Coaching Proficiency #1 – Engages in Provocative Conversations

As mentioned in my introductory post to this series, late in 2002 I had the good fortune to take the Certified Coach Intensive Course which was a live event that Coachville used to run in those days. It was particularly good fortune for me because the event I took was led by the legendary Thomas Leonard. In posting this series on the Coaching Proficiencies, as for an earlier, uncompleted set of postings back in September 2003 on another blog I had then, I’m drawing on the notes I took at that event as well as the experience of subsequent teleclass training sessions with Thomas and others through the Coachville Schools of Coaching, and many practical sessions with other Coachville coaches.

The first of the Coaching Proficiencies is Engages in Provocative Conversations.

When I first saw this proficiency listed I thought “Uh-oh, this is like those people who are in your face with very personal and challenging questions before they’ve taken time to get to know you and you to know them.”

Not so, or at least that is not what I got from Thomas Leonard or from studying this proficiency through the Coachville Schools of Coaching. This is not about being rude or otherwise inappropriate. In fact it is about respecting the client enough to have a conversation that is likely to go somewhere and get somewhere, i.e. a lot more than a chat.

Basically, the proficiency of engaging in provocative conversations is about not taking anything at face value. In talking about this at the Certified Coach Intensive in 2002, the question was posed by (or to) Thomas, “How do you know you are being provocative?” and his response was:

  • you are intrigued, not bored;
  • opportunities open up;
  • the client is highly engaged, thinking.

Obviously this proficiency is not about being in the client’s face so much as in the client’s world and showing the client what is possible, in terms of more, or less, or different, as the case applies.

Circumstances, the stage of the client’s development, even (especially?) tone of voice, can make all the difference between a conversation being inappropriately or appropriately productive.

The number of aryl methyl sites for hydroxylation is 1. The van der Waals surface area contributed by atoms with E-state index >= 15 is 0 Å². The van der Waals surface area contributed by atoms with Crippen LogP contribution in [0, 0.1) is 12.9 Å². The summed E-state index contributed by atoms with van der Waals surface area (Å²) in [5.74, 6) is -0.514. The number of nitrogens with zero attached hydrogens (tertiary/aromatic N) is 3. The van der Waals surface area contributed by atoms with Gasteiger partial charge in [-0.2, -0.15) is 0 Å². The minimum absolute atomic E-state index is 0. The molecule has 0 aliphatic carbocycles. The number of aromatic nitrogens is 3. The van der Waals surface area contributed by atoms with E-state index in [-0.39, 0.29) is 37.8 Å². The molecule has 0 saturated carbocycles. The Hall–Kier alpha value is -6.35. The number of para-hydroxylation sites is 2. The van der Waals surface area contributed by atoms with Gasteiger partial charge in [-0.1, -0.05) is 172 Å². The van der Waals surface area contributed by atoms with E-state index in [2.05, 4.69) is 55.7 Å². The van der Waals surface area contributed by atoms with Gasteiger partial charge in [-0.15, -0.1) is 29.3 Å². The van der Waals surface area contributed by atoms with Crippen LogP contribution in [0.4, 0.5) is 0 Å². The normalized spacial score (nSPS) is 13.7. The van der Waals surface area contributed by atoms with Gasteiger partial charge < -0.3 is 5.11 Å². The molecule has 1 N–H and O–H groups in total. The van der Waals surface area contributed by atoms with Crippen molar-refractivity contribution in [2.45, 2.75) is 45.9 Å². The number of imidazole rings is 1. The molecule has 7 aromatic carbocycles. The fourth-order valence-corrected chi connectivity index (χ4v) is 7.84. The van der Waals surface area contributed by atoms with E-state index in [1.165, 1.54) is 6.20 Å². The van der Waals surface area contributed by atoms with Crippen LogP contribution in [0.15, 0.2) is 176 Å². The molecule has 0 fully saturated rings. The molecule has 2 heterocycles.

Examples of engaging in provocative conversation are:

  • listen for the unsaid
  • ask the “duh/obvious” question
  • question what does not resonate

My personal view of this proficiency is that being able to engage the client in provocative conversation is a sign of a healthy coaching relationship – not walking on eggshells, not being unduly concerned about upsetting the client – and is respectful of the fact that the client has not hired the coach for friendly chats, but to help him or her grow, a process which is not always painless. It’s also about being really focused and listening for clues, in what is spoken or unspoken, to what I call “the story underneath the story” and then sharing with the client what you are either picking up, or perhaps what you are having trouble picking up.

I would go so far as to say that if a coach can’t engage a client in provocative conversations, it’s not the right match of coach and client. Either a way must be found to make it possible to have those conversations, or the question should be faced as to whether this coaching relationship should continue.

Des Walsh

Business coach and digital entrepreneur. With coach training from and its Graduate School of Coaching, and a founding member of the International Association of Coaching, Des has been coaching business owners and entrepreneurs for the past 20 years. Over the same period he has also been actively engaged in promoting the business opportunities of the digital economy. He is a certified Neurolinguistic Programming (NLP) coach, and a certified specialist in social media strategy and affiliate marketing.

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